A number of citizens at the planning commission meeting spoke in opposition to the application. Although generally respectful of Jones’s and Viator’s right to conduct business, they gave varying reasons for their resistance to the proposal, including fear of commercial zoning creeping into the agricultural zone, ambiguity about what was being applied for, and concern about noise and parking that already create problems.

The planning commission tabled the McNears’ application; it’s expected to be on the agenda again at the commission’s July 20 meeting.

A zoning ordinance ‘gray area’

After the event, Keyser received inquiries from other county residents about whether Cooter’s had applied for a special permit for a “field event,” the zoning designation for a large gathering not otherwise permitted. She said Jones and Viator had not applied for an event permit.

Said Jones in the phone call, “It wasn’t a special event. It was a regular thing, the kind of thing we do at Cooter’s all the time. A local bunch of guys who want to raise some money and bring in some cars. Unfortunately, everybody and his brother wanted to come and see that. We had too many cars. The car show itself took up so much space, some people parked on the road.”

However, they may not have been required to apply for an event permit after all. A close reading of the definition of a “field event” in the county’s zoning ordinance appears to exclude the kind of “regular thing” held at Cooter’s, especially one for which no admission is charged.

The recently retired county administrator (and current zoning consultant to the county), John McCarthy, said he late last year counseled McNear to apply for a permit to legalize what McCarthy saw as an “expansion of the commercial use” of the property. On the phone this week, McCarthy read aloud the ordinance’s definition of “field event”: “Any outdoor activity open to the public, where admission is charged or contributions for admission are solicited or accepted, held for the purpose of viewing, hearing or participating in entertainment, including but not limited to musical presentations, parties, dances, concerts, plays or similar activities. . . .”

Because Cooter’s does not charge admission to his events, agreed McCarthy, Jones and Viator may have skirted the issue of requiring a special event permit.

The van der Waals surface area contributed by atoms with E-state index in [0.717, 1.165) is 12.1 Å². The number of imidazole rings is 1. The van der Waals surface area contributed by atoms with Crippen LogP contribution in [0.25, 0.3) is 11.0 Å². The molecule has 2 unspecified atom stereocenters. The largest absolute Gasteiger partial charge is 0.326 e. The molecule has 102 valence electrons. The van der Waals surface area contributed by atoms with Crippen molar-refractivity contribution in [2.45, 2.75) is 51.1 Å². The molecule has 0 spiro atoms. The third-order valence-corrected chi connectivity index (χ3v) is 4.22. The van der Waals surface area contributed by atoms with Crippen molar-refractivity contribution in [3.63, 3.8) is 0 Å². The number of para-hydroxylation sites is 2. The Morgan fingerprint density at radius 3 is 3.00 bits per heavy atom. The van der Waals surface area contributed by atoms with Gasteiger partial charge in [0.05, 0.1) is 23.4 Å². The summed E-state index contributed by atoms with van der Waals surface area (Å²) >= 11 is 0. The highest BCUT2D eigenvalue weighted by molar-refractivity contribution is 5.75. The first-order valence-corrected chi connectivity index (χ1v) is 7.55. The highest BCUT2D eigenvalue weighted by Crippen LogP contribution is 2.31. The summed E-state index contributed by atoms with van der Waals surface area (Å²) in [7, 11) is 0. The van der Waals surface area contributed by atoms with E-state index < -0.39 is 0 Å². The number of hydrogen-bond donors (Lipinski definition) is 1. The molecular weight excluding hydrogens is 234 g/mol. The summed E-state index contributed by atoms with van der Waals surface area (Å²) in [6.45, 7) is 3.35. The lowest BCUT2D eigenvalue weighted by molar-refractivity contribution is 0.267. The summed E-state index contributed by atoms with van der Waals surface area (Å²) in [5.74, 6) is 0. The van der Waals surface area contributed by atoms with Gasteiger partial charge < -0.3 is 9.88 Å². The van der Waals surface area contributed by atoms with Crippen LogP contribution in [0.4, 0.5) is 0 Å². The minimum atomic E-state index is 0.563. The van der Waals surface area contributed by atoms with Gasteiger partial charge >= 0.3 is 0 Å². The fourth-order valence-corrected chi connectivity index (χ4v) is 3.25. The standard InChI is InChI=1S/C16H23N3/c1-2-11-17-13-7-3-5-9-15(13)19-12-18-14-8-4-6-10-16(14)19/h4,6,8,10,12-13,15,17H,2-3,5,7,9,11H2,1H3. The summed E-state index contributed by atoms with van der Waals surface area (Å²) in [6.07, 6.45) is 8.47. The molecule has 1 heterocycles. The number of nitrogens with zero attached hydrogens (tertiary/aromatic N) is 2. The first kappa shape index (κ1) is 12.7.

But the larger issue, said McCarthy, is the establishment’s unpermitted extension of the commercial use beyond the building to the outside areas.

“A commercial property originally,” said McCarthy, “the lot was defined by the rear by the building.” After McNear purchased the property, “he added the deck. At the time I told him the problem is that [the outside area] is not zoned commercially.” At that time, McCarthy made an administrative decision to expand the commercial zone to include the deck and small parking area behind it.

“It wasn’t a big deal for Dick, he didn’t have any tables or activities, but when he leased the property to Ben, Ben wanted to add a band to that porch, have outdoor music, people sitting out there in what became the parking area. I ruled that that was expanding the commercial use outside the scope of the building. “

In 2015 Jones applied for a special exception to hold music events on Saturday and Sunday afternoons. “He got pushback from the planning commission,” said McCarthy, “and withdrew it.

“This got us to last fall when he started to put up tables into the parking area. At one point he put up an all-weather tent. I told him you have to do something to make this legal, face the wrath of the planning commission or otherwise make it legal.” That’s when McNear discussed with Keyser the possibility of rezoning the outside areas, he said.